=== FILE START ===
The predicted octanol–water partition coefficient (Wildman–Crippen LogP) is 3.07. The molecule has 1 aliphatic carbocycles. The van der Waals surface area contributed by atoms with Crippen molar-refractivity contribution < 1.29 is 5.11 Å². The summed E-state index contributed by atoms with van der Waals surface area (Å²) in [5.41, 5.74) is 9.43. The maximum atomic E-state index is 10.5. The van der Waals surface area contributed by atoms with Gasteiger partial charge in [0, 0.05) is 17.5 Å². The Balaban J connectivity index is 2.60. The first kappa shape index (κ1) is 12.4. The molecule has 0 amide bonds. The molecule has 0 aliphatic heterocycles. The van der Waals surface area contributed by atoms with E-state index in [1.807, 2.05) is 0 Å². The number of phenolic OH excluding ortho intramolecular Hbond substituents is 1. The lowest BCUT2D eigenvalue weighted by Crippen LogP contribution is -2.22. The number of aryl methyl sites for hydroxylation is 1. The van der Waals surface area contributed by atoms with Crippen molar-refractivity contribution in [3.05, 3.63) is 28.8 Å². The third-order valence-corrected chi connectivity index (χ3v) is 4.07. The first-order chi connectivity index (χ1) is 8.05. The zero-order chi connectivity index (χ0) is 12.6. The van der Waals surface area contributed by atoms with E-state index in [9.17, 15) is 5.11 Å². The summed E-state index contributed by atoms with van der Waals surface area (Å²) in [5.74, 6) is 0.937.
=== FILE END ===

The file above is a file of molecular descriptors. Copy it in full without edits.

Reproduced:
The predicted octanol–water partition coefficient (Wildman–Crippen LogP) is 3.07. The molecule has 1 aliphatic carbocycles. The van der Waals surface area contributed by atoms with Crippen molar-refractivity contribution < 1.29 is 5.11 Å². The summed E-state index contributed by atoms with van der Waals surface area (Å²) in [5.41, 5.74) is 9.43. The maximum atomic E-state index is 10.5. The van der Waals surface area contributed by atoms with Gasteiger partial charge in [0, 0.05) is 17.5 Å². The Balaban J connectivity index is 2.60. The first kappa shape index (κ1) is 12.4. The molecule has 0 amide bonds. The molecule has 0 aliphatic heterocycles. The van der Waals surface area contributed by atoms with E-state index in [1.807, 2.05) is 0 Å². The number of phenolic OH excluding ortho intramolecular Hbond substituents is 1. The lowest BCUT2D eigenvalue weighted by Crippen LogP contribution is -2.22. The number of aryl methyl sites for hydroxylation is 1. The van der Waals surface area contributed by atoms with Crippen molar-refractivity contribution in [3.05, 3.63) is 28.8 Å². The third-order valence-corrected chi connectivity index (χ3v) is 4.07. The first-order chi connectivity index (χ1) is 8.05. The zero-order chi connectivity index (χ0) is 12.6. The van der Waals surface area contributed by atoms with E-state index in [9.17, 15) is 5.11 Å². The summed E-state index contributed by atoms with van der Waals surface area (Å²) in [5.74, 6) is 0.937.